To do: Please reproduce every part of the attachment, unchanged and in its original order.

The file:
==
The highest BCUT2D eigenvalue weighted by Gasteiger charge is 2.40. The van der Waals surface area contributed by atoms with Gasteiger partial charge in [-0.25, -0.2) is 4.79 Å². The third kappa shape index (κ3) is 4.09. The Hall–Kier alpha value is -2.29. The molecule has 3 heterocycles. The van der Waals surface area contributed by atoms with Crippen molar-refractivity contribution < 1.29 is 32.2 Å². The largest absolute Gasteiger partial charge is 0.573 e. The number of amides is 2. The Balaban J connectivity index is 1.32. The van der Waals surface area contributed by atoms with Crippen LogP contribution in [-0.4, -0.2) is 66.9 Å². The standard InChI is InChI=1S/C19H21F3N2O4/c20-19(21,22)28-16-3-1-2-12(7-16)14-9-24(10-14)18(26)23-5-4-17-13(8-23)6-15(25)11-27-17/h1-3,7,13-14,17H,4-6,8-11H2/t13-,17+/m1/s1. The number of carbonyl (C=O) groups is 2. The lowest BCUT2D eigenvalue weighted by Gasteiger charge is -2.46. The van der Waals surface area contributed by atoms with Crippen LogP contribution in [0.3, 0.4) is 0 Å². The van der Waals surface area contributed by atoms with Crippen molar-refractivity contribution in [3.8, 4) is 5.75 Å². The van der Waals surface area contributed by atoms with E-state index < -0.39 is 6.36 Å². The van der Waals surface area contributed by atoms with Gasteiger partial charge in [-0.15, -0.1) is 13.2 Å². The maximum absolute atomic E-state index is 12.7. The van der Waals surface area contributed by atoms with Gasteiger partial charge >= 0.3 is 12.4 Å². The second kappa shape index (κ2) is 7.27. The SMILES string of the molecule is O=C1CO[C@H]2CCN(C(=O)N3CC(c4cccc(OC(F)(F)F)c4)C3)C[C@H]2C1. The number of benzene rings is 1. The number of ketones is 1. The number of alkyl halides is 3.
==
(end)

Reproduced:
The highest BCUT2D eigenvalue weighted by Gasteiger charge is 2.40. The van der Waals surface area contributed by atoms with Gasteiger partial charge in [-0.25, -0.2) is 4.79 Å². The third kappa shape index (κ3) is 4.09. The Hall–Kier alpha value is -2.29. The molecule has 3 heterocycles. The van der Waals surface area contributed by atoms with Crippen molar-refractivity contribution < 1.29 is 32.2 Å². The largest absolute Gasteiger partial charge is 0.573 e. The number of amides is 2. The Balaban J connectivity index is 1.32. The van der Waals surface area contributed by atoms with Crippen LogP contribution in [-0.4, -0.2) is 66.9 Å². The standard InChI is InChI=1S/C19H21F3N2O4/c20-19(21,22)28-16-3-1-2-12(7-16)14-9-24(10-14)18(26)23-5-4-17-13(8-23)6-15(25)11-27-17/h1-3,7,13-14,17H,4-6,8-11H2/t13-,17+/m1/s1. The number of carbonyl (C=O) groups is 2. The lowest BCUT2D eigenvalue weighted by Gasteiger charge is -2.46. The van der Waals surface area contributed by atoms with Crippen LogP contribution in [0.3, 0.4) is 0 Å². The van der Waals surface area contributed by atoms with Crippen molar-refractivity contribution in [3.8, 4) is 5.75 Å². The van der Waals surface area contributed by atoms with E-state index < -0.39 is 6.36 Å². The van der Waals surface area contributed by atoms with Gasteiger partial charge in [-0.15, -0.1) is 13.2 Å². The maximum absolute atomic E-state index is 12.7. The van der Waals surface area contributed by atoms with Gasteiger partial charge >= 0.3 is 12.4 Å². The second kappa shape index (κ2) is 7.27. The SMILES string of the molecule is O=C1CO[C@H]2CCN(C(=O)N3CC(c4cccc(OC(F)(F)F)c4)C3)C[C@H]2C1. The number of benzene rings is 1. The number of ketones is 1. The number of alkyl halides is 3.